Wednesday, July 09, 2008

It's been over two years since this blog was born, and over five months since my last post. I should correct that... What shall I talk about? Ah, I know.

Religion. Religion is still as misguided as ever, but atheists have risen spectacularly to the task of proving that "reasonable" folk, too, can be utterly moronic. The point of atheism is to maintain a healthy skepticism, an honest humility, and an acceptance of what one does not and cannot know. The point is not to jump down the throat of those who are as ignorant of their views as you are of yours. A bad atheist is just as dangerous, just as pathetic, and just as stupid as a bad theist.

I'm reminded of a conversation I had just over a year ago with Leon Kass. As I tentatively made clear my transhumanist tendencies, he expressed -- to my surprise -- a form of relief, instead of the hostility I was expecting. He said he'd rather deal with people who were aware of technology's potential -- for good and for bad -- than those who were completely in the dark about the possibilities. This, I think, is a good stance to take. It's better to face an enemy who is educated in his weapon of choice; such people exhibit intelligence, caution, respect, and skill, and are far more worthy of triumph or defeat.

If you're a radical atheist, and believe me, I can be, remember your reasons for it. Remember why you became an atheist in the first place. Most atheists I know (e.g., atheists pre-Dawkins et al) became so independently, often secretly, because their intellectual paths forced them there. I, for one, did not want to stop believing in God. The idea of an all-knowing, all-loving, all-merciful God is a great concept -- our lives are guaranteed to mean something. There is an answer, and a fairly simple one at that. This sort of God may very well exist, although I'm inclined to doubt it. As a little girl, I wanted desperately to be like the God-loving heroines I read about in books; I valued very highly the virtues I read about, including the deep piety exhibited by all my childhood heroes. As an almost laughably spiritual kid, I'd skip classes in elementary school (sorry, Mom and Dad) to climb trees and tell God what was on my mind. I very much believed He was listening, although I never once expected him to talk back. I'd often feel guilty for wasting his time with my silly observations, and foolish laments (often over dead birds or wounded snails), so I instead spent hours praying for people I didn't know, generically hoping that everyone would be okay.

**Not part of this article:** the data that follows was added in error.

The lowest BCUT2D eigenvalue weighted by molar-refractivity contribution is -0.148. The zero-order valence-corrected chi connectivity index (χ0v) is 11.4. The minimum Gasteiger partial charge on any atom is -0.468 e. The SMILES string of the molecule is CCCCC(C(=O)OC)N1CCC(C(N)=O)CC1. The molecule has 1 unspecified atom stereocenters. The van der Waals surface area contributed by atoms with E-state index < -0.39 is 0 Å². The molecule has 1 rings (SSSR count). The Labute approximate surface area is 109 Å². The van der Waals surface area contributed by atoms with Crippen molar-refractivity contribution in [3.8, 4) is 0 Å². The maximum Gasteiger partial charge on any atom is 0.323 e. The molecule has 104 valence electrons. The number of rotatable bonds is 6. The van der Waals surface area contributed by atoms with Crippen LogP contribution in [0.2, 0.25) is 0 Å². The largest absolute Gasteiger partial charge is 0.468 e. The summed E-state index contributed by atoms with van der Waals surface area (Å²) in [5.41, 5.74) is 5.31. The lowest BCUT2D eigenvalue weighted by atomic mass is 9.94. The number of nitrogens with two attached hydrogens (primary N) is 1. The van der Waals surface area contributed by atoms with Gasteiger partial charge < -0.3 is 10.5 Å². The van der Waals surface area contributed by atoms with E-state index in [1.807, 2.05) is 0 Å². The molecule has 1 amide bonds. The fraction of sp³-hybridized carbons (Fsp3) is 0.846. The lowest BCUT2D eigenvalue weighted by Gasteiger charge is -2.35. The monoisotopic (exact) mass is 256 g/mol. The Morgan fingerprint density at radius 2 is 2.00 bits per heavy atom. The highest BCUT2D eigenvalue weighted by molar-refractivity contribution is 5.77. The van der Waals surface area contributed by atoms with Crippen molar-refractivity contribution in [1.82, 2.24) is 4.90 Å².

I remember finding a book on prayer in the back of a classroom (Mr. Marshall's room, in case anyone who reads this went to Highland Oaks Elementary in the early 1990's). Skimming it led me to believe that this was a secret method for actually communicating with God -- a hotline to the Deity himself! I remember furtively copying the Lord's Prayer into my own notebook, so that I could try it myself later that day. It became almost an obsession; I'd recite it in my head as I walked to school, to classes, as I fell asleep. It didn't matter that He never answered back; He's God, He's not supposed to respond to humans. We were supposed to accept our place happily, and I did. Knowing that God was real, that he was listening, and that I loved Him -- all of these things brought me almost constant elation.

Anyone who says that even theists aren't happy all the time is not a good theist -- if you truly believe, with every breath, that there is an all-forgiving God who loves you, you will always be happy. Moments of unhappiness are moments of weakness that are quickly corrected, when you remember how the universe truly works. This life is important, sure, but it's nothing compared to the totality of God and His plans. Hardships are merely opportunities for you to smile upwards and thank Him for giving you this test. If you are worried about yourself, ever, as a Christian, you're doing it wrong. Needless to say, elementary school was overwhelmingly the happiest time of my life.

I remember, even further back, my mother telling me as a toddler about Karma. I wildly misinterpreted the concept -- I believed that she was describing a physical law, and that there were actual, physical repercussions based on good and evil deeds. This, combined with being told that God and Christ were real, absolute figures, skewed my thinking for years. Of course, this is why most children brought up in a religious household are themselves religious; kids take everything literally, and parents are incapable of telling a lie. Parents are also incapable of not having an answer.